Who We Are



The Center for Attachment Research (CAR)

The Center for Attachment Research (CAR) was established in 2004 with the arrival of Miriam Steele and Howard Steele to the Department of Psychology at The New School for Social Research. The center is engaged in the application of attachment theory to clinical and developmental research questions concerning child, parent, and family development. CAR initiatives involve New School for Social Research, Parsons, Lang, and other New School students and faculty, as well as ongoing collaborations with senior consultants and colleagues in New York and internationally. For more information on CAR, you may also visit the New School for Social Research website

The Center for Attachment Research is currently engaged in a range of projects. The primary project at the moment involves studying the effectiveness of a Group Attachment Based Intervention provided to vulnerable families in the Bronx. This project is supported by and in affiliation with colleague Anne Murphy at The Early Child Care Center at The Albert Einstein College of Medicine. For more details on this project, click here.

Other projects at The Center for Attachment Research include research on the intergenerational transmission of body image (in collaboration with the “BODI group”*); research on childhood anxiety at the “I Have a Dream” Foundation, in collaboration with visiting professor Barbara Hoff; research on peer play therapy at JBFCS’ Relationships for Growth & Learning, in collaboration with colleagues there. For more details on all of these projects, click here





Howard Steele, Ph.D. is a professor of psychology and the Director of Graduate Studies at The New School for Social Research, Clinical Psychology department.  Dr. Steele is the co-director of the Center for Attachment Research with Dr. Miriam Steele. Research concentrations are in the bonds between parents and children and the intergenerational consequences on attachment, and children's understanding of emotion. 








Miriam Steele, Ph.D.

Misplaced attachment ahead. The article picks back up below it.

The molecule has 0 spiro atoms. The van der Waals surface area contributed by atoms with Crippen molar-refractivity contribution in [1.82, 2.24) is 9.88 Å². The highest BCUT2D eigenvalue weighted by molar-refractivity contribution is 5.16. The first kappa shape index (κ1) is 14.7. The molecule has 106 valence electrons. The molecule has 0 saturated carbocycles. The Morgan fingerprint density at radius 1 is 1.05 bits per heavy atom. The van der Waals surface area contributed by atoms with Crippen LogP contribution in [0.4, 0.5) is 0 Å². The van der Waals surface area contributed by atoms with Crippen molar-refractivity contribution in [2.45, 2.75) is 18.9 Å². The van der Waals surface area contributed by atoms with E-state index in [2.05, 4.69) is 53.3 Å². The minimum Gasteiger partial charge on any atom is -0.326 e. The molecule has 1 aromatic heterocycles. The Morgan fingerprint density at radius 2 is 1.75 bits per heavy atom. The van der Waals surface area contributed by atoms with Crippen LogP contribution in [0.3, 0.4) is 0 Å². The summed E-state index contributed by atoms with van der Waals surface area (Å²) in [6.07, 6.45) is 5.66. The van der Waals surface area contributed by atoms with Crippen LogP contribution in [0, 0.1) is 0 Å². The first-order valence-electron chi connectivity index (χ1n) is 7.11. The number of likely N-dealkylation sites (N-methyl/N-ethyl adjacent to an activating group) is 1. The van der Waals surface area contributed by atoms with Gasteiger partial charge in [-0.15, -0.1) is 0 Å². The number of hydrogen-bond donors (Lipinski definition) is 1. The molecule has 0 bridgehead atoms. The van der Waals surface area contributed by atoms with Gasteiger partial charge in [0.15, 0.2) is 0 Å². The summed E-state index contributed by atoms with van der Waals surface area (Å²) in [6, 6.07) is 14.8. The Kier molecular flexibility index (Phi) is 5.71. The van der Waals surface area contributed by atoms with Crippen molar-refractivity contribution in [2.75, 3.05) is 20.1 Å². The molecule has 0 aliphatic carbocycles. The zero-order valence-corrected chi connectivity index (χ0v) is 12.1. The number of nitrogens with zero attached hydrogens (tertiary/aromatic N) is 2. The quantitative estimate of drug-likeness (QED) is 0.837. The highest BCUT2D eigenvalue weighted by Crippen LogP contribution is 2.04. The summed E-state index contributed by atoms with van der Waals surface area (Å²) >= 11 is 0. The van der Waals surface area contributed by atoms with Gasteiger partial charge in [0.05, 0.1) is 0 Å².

is a professor of psychology and the Director of Clinical Training at The New School for Social Research, Clinical Psychology department. Dr. Steele is the co-director of the Center for Attachment Research  with Dr. Howard Steele. Research concentrations included the bonds between parents and children and the intergenerational consequences on attachment, adoption and foster care, and the intergenerational transmission of body image.





Doctoral Student Research at CAR


Kelsey Armusewicz is a doctoral candidate in Clinical Psychology and a senior research assistant working on the pragmatic clinical trial of the Group Attachment Based Intervention (GABI). Her research focuses on coding clinician competence in GABI and measuring the effects of training on later clinician performance in the therapeutic model. She co-led the development of an online training course for the dissemination of GABI and is also interested in the implications of using competency measures in the dissemination and implementation process.



Jordan Bate is a doctoral candidate in Clinical Psychology and the research assistant to Dr. Miriam Steele, focused on running a pragmatic clinical trial of Group Attachment Based Intervention (GABI). Her research interests include studying the effectiveness of parent-child interventions, identifying therapeutic action, and evaluating clinical training in parent-child therapies.












































































 Or Dagan is a doctoral candidate in Clinical Psychology. Research interests are psychophysiology and biological markers of attachment patterns. In particular, Or is interested in examining associations between attachment quality, physiological regulation of stress, and health outcomes in early adulthood. Or is a reliable coder of Reflective Functioning (RF), and after attending the Adult Attachment Interview training program with Drs. Mary Main and Erik Hesse, Or is a certified AAI coder.





Lauren deFressine
is a doctoral candidate in Clinical Psychology.  She is involved in conducting research on the effectiveness of the Relationships for Growth and Learning Peer Play Psychotherapy program for at-risk preschool children.  Her research focuses on positive and negative peer pressure behaviors observed during a delay of gratification task, as compared with parent and teacher perceptions of child behavior








Jeana DeMairo
 is a doctoral candidate in Clinical Psychology and a senior research
 assistant facilitating the pragmatic clinical trial of the Group Attachment Based Intervention (GABI). Her research focuses on assessing factors that contribute to greater rates of attendance for mothers and their children enrolled in GABI and evaluating the dyadic relationship using the Coding Interactive Behavior (CIB) paradigm to assess changes across the 6-month treatment period.




Rachel Ganz is a doctoral candidate in Clinical Psychology. Her research focuses on a community sample of mother's Adult Attachment Interviews and their daughter's story stem narratives. She is reliable in coding the Attachment Focused Coding System. Her research looks at the intra-correlations and inter-correlations with mothers' AAI rating scale and the AFCS story stem codes.  She believes mothers' AAI security codes correlate with children's story stem narrative coherence and there exists a powerful association between parents' attachment interviews and infants' attachments to parents.